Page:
A new leaf Posted on August 18, 2009

Regular readers will have seen my rather shell-shocked reports of two burglaries that have left the garden bereft of some of its principal non-plant ornaments. The second and more serious raid was three weeks ago now, on the very night I went down with flu, but I’m still obsessing, above all about my folly in leaving an ideal barrow where thieves could use it. (They stole it too). Take my advice: lock up your barrows. Everything has a bright side, though, and the absence of long-familiar objects frees up some fossilized notions. I loved the armillary sphere on the front lawn of the house because it was as transparent as it was emphatic. It didn’t block the view; it seemed to focus it. Certainly without it the prospect looks rather inspid. So what shall we put in its place?

I have always loved Pope’s urn, the design done by William Kent for the poet’s Twickenham garden. It is essentially an egg with spiral fluting, two notional handles and an elegant lid. Urns certainly have funerary connotations (the word comes from the Latin urere, to burn) but Kent’s version seems more celebratory than gloomy.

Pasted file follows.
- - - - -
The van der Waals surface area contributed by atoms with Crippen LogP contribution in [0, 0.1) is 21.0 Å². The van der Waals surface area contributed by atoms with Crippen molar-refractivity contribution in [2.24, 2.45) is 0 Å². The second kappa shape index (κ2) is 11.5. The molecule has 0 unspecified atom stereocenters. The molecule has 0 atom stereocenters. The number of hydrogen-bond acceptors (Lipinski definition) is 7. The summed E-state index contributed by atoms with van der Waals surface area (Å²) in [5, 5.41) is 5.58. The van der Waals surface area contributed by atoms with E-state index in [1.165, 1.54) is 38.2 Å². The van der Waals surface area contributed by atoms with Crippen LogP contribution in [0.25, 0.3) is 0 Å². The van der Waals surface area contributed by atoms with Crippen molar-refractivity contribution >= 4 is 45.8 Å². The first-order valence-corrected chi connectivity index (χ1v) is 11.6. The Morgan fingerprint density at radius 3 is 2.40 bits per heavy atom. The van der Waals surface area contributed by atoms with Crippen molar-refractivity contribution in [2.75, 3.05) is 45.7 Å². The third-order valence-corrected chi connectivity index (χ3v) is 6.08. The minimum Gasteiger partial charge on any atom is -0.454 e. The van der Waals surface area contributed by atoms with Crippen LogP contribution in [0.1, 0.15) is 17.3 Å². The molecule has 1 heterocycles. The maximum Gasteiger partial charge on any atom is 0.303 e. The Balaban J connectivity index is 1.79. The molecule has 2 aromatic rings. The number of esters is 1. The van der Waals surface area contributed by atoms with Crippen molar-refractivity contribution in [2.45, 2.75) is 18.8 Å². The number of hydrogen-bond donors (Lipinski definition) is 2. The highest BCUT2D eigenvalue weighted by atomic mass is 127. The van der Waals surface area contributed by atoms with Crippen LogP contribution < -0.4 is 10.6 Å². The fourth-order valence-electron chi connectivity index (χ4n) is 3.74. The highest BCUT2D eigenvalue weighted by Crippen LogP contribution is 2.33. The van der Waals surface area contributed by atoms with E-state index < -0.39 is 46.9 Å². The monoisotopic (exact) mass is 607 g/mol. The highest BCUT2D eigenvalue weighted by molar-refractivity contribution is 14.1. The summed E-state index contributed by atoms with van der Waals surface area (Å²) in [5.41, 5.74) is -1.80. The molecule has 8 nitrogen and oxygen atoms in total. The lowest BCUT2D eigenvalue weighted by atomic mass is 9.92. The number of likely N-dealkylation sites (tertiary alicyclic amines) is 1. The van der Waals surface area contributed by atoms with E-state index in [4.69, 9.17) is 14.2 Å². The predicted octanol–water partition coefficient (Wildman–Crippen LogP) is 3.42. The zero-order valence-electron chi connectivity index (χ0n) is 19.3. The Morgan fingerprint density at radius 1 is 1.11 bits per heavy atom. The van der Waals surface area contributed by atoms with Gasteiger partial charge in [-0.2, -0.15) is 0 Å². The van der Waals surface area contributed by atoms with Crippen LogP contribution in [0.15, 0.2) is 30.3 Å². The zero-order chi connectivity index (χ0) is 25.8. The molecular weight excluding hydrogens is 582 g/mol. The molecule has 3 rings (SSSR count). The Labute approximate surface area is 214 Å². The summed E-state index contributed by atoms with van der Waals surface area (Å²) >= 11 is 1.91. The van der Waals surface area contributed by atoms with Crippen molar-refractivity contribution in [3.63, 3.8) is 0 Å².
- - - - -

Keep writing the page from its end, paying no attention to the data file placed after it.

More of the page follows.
We already have one in place (the thieves stole this in March, too, but we have replaced it; they’ll need a bulldozer to budge it this time). It is on the central axis of the house, beyond the duck pond, 150 yards away at the end of the park, pale against dark holm oaks. We have just decided to install another where the armillary sphere stood, close up under the windows, a strong presence in the front yard, leading the eye to its brother urn in the distance.

The central focus in the walled garden, the stolen Flora’s place, still yearns for her. The brick-paved path now runs uninterrupted from the conservatory door to the kitchen garden, under the iron pergola that was Flora’s canopy. All the perspectives are subtly altered. We have tried a ghost-like wire-work vase there, but it needs a person of a certain size, and in motion, as Flora was, to catch your eye. Or perhaps it just needs me to concentrate on the flowers and forget such showy sentiment.

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